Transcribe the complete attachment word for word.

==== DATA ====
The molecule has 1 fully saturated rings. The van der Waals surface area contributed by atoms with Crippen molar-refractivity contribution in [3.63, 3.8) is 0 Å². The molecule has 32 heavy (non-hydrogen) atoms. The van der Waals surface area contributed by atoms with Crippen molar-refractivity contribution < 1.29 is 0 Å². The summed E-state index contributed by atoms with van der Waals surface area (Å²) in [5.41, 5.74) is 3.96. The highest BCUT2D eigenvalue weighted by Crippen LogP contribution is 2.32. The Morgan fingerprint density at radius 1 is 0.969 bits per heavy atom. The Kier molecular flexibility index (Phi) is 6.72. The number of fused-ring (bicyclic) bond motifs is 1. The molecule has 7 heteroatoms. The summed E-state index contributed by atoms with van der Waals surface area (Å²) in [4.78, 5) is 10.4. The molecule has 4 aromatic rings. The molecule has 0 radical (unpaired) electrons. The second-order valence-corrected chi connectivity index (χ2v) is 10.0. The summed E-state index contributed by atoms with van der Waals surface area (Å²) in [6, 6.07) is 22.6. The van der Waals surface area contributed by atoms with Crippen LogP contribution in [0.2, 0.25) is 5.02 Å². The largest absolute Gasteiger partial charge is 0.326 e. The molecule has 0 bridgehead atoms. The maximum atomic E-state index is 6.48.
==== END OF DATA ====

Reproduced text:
The molecule has 1 fully saturated rings. The van der Waals surface area contributed by atoms with Crippen molar-refractivity contribution in [3.63, 3.8) is 0 Å². The molecule has 32 heavy (non-hydrogen) atoms. The van der Waals surface area contributed by atoms with Crippen molar-refractivity contribution < 1.29 is 0 Å². The summed E-state index contributed by atoms with van der Waals surface area (Å²) in [5.41, 5.74) is 3.96. The highest BCUT2D eigenvalue weighted by Crippen LogP contribution is 2.32. The Morgan fingerprint density at radius 1 is 0.969 bits per heavy atom. The Kier molecular flexibility index (Phi) is 6.72. The number of fused-ring (bicyclic) bond motifs is 1. The molecule has 7 heteroatoms. The summed E-state index contributed by atoms with van der Waals surface area (Å²) in [4.78, 5) is 10.4. The molecule has 4 aromatic rings. The molecule has 0 radical (unpaired) electrons. The second-order valence-corrected chi connectivity index (χ2v) is 10.0. The summed E-state index contributed by atoms with van der Waals surface area (Å²) in [6, 6.07) is 22.6. The van der Waals surface area contributed by atoms with Crippen LogP contribution in [0.2, 0.25) is 5.02 Å². The largest absolute Gasteiger partial charge is 0.326 e. The molecule has 0 bridgehead atoms. The maximum atomic E-state index is 6.48.